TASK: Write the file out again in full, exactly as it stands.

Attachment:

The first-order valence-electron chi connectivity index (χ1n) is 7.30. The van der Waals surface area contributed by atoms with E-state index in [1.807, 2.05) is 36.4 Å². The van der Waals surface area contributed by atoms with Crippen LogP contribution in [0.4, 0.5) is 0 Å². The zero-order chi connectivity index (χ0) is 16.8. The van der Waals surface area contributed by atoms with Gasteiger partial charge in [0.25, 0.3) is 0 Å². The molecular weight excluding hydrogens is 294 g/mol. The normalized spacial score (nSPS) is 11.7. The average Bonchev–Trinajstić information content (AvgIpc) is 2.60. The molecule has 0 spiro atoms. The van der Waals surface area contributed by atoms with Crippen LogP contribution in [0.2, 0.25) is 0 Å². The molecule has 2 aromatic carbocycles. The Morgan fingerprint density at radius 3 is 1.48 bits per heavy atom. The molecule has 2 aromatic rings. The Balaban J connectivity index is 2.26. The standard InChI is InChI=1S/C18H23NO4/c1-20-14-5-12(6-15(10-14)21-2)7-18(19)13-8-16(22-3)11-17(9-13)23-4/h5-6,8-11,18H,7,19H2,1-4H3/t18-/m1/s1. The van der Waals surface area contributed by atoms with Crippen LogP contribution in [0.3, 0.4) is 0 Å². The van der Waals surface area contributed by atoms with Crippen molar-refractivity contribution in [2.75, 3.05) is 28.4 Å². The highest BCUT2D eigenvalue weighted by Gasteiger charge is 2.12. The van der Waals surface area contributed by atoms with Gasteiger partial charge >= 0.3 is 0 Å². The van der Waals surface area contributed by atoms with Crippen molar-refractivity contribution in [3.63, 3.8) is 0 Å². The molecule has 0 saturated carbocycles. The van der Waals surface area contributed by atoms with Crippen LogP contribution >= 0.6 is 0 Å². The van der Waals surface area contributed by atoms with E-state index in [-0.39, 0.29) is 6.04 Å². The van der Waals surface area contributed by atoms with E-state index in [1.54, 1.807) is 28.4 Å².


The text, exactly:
The first-order valence-electron chi connectivity index (χ1n) is 7.30. The van der Waals surface area contributed by atoms with E-state index in [1.807, 2.05) is 36.4 Å². The van der Waals surface area contributed by atoms with Crippen LogP contribution in [0.4, 0.5) is 0 Å². The zero-order chi connectivity index (χ0) is 16.8. The van der Waals surface area contributed by atoms with Gasteiger partial charge in [0.25, 0.3) is 0 Å². The molecular weight excluding hydrogens is 294 g/mol. The normalized spacial score (nSPS) is 11.7. The average Bonchev–Trinajstić information content (AvgIpc) is 2.60. The molecule has 0 spiro atoms. The van der Waals surface area contributed by atoms with Crippen LogP contribution in [0.2, 0.25) is 0 Å². The molecule has 2 aromatic carbocycles. The Morgan fingerprint density at radius 3 is 1.48 bits per heavy atom. The molecule has 2 aromatic rings. The Balaban J connectivity index is 2.26. The standard InChI is InChI=1S/C18H23NO4/c1-20-14-5-12(6-15(10-14)21-2)7-18(19)13-8-16(22-3)11-17(9-13)23-4/h5-6,8-11,18H,7,19H2,1-4H3/t18-/m1/s1. The van der Waals surface area contributed by atoms with Crippen LogP contribution in [0.3, 0.4) is 0 Å². The van der Waals surface area contributed by atoms with Crippen molar-refractivity contribution in [2.75, 3.05) is 28.4 Å². The highest BCUT2D eigenvalue weighted by Gasteiger charge is 2.12. The van der Waals surface area contributed by atoms with Gasteiger partial charge >= 0.3 is 0 Å². The van der Waals surface area contributed by atoms with Crippen molar-refractivity contribution in [3.63, 3.8) is 0 Å². The molecule has 0 saturated carbocycles. The van der Waals surface area contributed by atoms with Crippen LogP contribution >= 0.6 is 0 Å². The van der Waals surface area contributed by atoms with E-state index in [-0.39, 0.29) is 6.04 Å². The van der Waals surface area contributed by atoms with E-state index in [1.54, 1.807) is 28.4 Å².